CS: Now, you’ve obviously worked with a lot of great filmmakers. You’ve worked with Jim Sheridan and done a couple films with Shane Meadows. What have you been able to take away from working with these filmmakers to be able to make this film yourself? Did you always know you’d want to make your own movie? Considine: I think I always knew that I was gonna make my own films because I’ve worked with Shane a lot and worked with Pawel Pawlikowski, and a lot of the time, we were writing the film together. I just got to the point where I thought, “You know, I’m putting a lot of my guts out into these roles and into other people’s films,” and I thought, “I’ve got to own some of that for myself.” My art, if you like, is going into other people’s work. I’ve got to retain some of my identity here.” So, I just thought to do that I just had to make my own films. It’s strange in terms of influence because I think as far as film goes, Jim influenced me hugely with his interaction in scenes. Sometimes I would be doing a bed scene in “In America” and it’s Jim lying next to me. I loved that. I felt so charged being in that guy’s company. He was so involved. Pawel Pawilkowski, I’ve made a couple of films with him, “My Summer of Love” and “The Last Resort,” and him too, I just learned so much from him, just how he placed his film within a community, and then started to bring that community into the process of making the film, which is what I sort of did as a photographer even, but definitely what I did with “Tyrannosaur.” So the guy in the pub at the wake was actually a busker coming down the street while we were shooting and he was pestering everybody. I just said, “Listen, dude, if you want to be in a film, write a song.” I gave him some kind of bits and pieces, and he went off and wrote a song and came back.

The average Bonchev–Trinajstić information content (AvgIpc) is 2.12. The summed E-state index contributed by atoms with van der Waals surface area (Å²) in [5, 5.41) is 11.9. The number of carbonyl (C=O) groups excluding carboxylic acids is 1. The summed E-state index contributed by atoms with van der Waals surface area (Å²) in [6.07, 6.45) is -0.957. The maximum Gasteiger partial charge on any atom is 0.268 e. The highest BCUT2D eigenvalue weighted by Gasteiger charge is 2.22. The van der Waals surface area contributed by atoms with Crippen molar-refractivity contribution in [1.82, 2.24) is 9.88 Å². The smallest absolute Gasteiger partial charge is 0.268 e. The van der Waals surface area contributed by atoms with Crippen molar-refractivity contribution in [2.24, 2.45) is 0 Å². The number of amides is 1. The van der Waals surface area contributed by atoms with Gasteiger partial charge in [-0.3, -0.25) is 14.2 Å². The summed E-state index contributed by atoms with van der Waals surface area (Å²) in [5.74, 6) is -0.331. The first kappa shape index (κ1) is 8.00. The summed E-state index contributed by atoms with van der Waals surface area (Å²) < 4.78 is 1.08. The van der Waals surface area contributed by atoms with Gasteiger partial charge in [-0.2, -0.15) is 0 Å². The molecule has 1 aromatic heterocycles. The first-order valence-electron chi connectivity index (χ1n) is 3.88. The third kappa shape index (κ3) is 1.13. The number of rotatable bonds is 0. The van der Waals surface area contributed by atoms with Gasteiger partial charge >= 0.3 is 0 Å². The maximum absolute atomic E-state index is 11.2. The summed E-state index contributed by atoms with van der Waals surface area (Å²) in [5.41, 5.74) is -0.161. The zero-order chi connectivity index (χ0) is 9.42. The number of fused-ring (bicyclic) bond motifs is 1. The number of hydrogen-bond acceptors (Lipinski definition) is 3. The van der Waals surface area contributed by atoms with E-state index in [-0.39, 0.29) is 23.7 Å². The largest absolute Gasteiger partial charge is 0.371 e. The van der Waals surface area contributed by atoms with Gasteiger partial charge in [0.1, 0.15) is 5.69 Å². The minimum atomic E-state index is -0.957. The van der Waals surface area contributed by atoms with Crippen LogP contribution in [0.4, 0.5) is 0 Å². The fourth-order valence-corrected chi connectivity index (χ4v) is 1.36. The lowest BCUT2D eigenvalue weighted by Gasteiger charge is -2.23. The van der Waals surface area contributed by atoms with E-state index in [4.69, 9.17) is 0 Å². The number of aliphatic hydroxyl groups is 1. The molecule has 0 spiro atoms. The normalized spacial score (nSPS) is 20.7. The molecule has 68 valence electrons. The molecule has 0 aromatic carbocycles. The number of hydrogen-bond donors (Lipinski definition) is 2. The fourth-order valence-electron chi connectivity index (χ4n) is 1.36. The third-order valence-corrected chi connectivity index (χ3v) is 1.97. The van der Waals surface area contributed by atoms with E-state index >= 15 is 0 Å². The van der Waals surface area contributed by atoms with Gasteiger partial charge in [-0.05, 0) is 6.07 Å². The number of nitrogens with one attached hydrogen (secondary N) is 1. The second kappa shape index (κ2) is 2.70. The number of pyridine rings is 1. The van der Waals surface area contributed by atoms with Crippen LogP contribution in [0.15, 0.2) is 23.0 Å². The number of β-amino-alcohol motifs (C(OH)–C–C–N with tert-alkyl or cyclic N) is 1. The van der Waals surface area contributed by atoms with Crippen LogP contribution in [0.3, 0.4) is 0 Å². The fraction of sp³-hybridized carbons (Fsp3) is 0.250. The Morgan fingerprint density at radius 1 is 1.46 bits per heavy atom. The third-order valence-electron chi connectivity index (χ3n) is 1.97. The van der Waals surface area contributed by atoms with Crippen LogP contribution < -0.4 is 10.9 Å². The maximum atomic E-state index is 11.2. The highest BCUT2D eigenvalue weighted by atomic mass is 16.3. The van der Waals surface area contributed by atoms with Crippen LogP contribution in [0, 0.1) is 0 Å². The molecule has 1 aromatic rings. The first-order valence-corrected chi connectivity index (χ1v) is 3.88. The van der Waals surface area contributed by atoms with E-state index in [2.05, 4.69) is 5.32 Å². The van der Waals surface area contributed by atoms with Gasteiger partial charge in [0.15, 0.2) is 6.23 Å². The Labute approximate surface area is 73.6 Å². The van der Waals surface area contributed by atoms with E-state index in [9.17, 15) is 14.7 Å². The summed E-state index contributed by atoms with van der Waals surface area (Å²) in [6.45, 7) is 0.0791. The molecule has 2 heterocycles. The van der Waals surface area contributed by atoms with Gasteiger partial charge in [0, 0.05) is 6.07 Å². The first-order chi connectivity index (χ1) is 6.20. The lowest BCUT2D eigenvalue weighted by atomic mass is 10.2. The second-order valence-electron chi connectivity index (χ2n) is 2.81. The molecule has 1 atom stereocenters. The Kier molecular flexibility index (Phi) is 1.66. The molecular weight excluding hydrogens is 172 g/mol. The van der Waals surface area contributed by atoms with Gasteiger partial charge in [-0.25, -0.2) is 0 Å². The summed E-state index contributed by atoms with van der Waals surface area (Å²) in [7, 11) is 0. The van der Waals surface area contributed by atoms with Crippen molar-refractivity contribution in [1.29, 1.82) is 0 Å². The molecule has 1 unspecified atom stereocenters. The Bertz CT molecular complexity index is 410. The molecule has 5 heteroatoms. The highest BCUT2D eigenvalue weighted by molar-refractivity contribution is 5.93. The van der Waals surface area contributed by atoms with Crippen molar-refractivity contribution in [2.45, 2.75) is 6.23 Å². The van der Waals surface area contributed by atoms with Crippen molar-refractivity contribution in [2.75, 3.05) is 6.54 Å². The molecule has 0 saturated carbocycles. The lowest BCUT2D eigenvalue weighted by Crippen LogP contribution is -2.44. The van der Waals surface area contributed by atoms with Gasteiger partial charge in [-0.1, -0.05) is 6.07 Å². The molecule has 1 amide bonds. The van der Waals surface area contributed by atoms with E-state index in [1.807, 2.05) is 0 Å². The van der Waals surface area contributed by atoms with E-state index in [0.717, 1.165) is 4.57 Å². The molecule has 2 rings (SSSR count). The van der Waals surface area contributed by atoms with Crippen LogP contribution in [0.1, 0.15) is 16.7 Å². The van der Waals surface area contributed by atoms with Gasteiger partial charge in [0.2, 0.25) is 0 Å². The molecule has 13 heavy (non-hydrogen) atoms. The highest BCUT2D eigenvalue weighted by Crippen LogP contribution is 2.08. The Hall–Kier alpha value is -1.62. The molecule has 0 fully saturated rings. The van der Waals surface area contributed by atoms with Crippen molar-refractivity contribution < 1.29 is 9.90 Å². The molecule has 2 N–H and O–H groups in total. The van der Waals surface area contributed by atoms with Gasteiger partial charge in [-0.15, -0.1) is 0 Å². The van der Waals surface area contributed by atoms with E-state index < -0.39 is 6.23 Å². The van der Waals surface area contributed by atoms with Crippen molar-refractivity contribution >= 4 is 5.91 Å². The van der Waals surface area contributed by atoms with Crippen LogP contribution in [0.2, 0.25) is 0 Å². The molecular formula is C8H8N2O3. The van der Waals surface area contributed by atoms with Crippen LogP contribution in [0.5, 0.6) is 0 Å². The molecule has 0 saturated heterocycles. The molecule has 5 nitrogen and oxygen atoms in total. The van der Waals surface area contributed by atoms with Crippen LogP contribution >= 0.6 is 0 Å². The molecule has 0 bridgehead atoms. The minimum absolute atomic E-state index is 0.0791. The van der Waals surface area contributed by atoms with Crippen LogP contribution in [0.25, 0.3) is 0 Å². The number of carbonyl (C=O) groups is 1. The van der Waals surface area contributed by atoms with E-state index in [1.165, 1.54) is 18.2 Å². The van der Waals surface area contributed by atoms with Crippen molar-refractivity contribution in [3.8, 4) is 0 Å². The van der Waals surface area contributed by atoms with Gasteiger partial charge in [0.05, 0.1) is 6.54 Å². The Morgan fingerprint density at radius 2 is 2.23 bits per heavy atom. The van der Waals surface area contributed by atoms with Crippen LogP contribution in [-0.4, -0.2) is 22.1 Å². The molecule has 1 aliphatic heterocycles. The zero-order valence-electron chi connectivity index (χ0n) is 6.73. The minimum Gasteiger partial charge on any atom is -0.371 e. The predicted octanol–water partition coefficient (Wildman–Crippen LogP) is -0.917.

CS: Beautiful, I loved that moment. Considine: He appeared in the wake. The way that Paul walks his dog with it tied around his waist. I was literally talking to Paul about that scene, and I said, “When you walk out with that dog, I want it to be memorable.” I just literally turned my head left and I went, “You gotta do that,” and there was a bloke walking past me with (the dog) strapped to his belt. I just went, “Is that how you walk your dog mate?” He went, “Yeah.” That’s how you gotta walk your dog.